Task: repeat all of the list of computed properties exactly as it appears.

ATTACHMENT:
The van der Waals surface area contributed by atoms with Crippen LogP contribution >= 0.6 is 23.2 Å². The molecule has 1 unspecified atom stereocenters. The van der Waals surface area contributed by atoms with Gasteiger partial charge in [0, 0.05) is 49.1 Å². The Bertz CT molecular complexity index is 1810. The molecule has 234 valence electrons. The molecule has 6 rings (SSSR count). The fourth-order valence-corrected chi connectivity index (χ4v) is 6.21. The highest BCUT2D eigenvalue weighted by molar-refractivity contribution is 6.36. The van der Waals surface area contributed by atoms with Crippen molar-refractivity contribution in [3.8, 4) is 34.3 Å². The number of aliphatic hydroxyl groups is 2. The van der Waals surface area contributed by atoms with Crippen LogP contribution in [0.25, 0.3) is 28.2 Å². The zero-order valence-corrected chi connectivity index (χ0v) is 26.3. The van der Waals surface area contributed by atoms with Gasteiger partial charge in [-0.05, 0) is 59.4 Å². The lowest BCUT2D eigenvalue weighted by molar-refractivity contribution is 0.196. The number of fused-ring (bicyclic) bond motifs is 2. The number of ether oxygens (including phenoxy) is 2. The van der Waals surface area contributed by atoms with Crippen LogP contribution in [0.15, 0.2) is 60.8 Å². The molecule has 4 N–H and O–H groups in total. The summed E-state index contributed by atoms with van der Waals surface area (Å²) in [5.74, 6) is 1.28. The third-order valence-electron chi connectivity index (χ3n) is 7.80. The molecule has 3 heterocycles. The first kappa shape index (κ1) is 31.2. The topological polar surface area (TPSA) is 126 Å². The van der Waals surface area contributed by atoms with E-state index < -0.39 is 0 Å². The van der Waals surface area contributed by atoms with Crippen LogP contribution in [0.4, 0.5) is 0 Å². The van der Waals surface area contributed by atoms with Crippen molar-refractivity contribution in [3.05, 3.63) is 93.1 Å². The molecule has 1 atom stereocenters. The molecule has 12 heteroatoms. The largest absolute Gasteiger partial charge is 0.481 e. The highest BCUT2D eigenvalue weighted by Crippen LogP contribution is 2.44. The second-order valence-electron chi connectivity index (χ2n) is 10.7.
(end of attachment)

The van der Waals surface area contributed by atoms with Crippen LogP contribution >= 0.6 is 23.2 Å². The molecule has 1 unspecified atom stereocenters. The van der Waals surface area contributed by atoms with Gasteiger partial charge in [0, 0.05) is 49.1 Å². The Bertz CT molecular complexity index is 1810. The molecule has 234 valence electrons. The molecule has 6 rings (SSSR count). The fourth-order valence-corrected chi connectivity index (χ4v) is 6.21. The highest BCUT2D eigenvalue weighted by molar-refractivity contribution is 6.36. The van der Waals surface area contributed by atoms with Crippen molar-refractivity contribution in [3.8, 4) is 34.3 Å². The number of aliphatic hydroxyl groups is 2. The van der Waals surface area contributed by atoms with Crippen LogP contribution in [0.25, 0.3) is 28.2 Å². The zero-order valence-corrected chi connectivity index (χ0v) is 26.3. The van der Waals surface area contributed by atoms with Gasteiger partial charge in [-0.05, 0) is 59.4 Å². The lowest BCUT2D eigenvalue weighted by molar-refractivity contribution is 0.196. The number of fused-ring (bicyclic) bond motifs is 2. The number of ether oxygens (including phenoxy) is 2. The van der Waals surface area contributed by atoms with Crippen LogP contribution in [0.15, 0.2) is 60.8 Å². The molecule has 4 N–H and O–H groups in total. The summed E-state index contributed by atoms with van der Waals surface area (Å²) in [5.74, 6) is 1.28. The third-order valence-electron chi connectivity index (χ3n) is 7.80. The molecule has 3 heterocycles. The first kappa shape index (κ1) is 31.2. The topological polar surface area (TPSA) is 126 Å². The van der Waals surface area contributed by atoms with E-state index < -0.39 is 0 Å². The van der Waals surface area contributed by atoms with Crippen LogP contribution in [0.4, 0.5) is 0 Å². The van der Waals surface area contributed by atoms with Crippen molar-refractivity contribution in [3.05, 3.63) is 93.1 Å². The molecule has 1 atom stereocenters. The molecule has 12 heteroatoms. The largest absolute Gasteiger partial charge is 0.481 e. The highest BCUT2D eigenvalue weighted by Crippen LogP contribution is 2.44. The second-order valence-electron chi connectivity index (χ2n) is 10.7.